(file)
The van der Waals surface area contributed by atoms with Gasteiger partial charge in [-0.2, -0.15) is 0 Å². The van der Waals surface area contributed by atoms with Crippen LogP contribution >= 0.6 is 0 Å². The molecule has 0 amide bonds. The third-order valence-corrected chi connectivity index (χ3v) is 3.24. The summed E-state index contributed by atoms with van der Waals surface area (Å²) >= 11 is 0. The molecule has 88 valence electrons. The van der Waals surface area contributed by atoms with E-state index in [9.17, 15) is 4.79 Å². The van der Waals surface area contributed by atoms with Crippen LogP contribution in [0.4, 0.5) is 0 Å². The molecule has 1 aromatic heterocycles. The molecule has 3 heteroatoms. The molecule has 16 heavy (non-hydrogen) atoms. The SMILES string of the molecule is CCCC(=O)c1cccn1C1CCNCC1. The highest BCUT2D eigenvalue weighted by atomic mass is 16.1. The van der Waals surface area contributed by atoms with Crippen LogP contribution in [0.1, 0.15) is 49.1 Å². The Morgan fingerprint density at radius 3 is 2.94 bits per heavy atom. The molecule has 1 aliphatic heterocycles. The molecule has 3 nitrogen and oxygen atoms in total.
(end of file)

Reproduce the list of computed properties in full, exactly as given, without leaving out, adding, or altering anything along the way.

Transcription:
The van der Waals surface area contributed by atoms with Gasteiger partial charge in [-0.2, -0.15) is 0 Å². The van der Waals surface area contributed by atoms with Crippen LogP contribution >= 0.6 is 0 Å². The molecule has 0 amide bonds. The third-order valence-corrected chi connectivity index (χ3v) is 3.24. The summed E-state index contributed by atoms with van der Waals surface area (Å²) >= 11 is 0. The molecule has 88 valence electrons. The van der Waals surface area contributed by atoms with E-state index in [9.17, 15) is 4.79 Å². The van der Waals surface area contributed by atoms with Crippen LogP contribution in [0.4, 0.5) is 0 Å². The molecule has 1 aromatic heterocycles. The molecule has 3 heteroatoms. The molecule has 16 heavy (non-hydrogen) atoms. The SMILES string of the molecule is CCCC(=O)c1cccn1C1CCNCC1. The highest BCUT2D eigenvalue weighted by atomic mass is 16.1. The van der Waals surface area contributed by atoms with Crippen LogP contribution in [0.1, 0.15) is 49.1 Å². The Morgan fingerprint density at radius 3 is 2.94 bits per heavy atom. The molecule has 1 aliphatic heterocycles. The molecule has 3 nitrogen and oxygen atoms in total.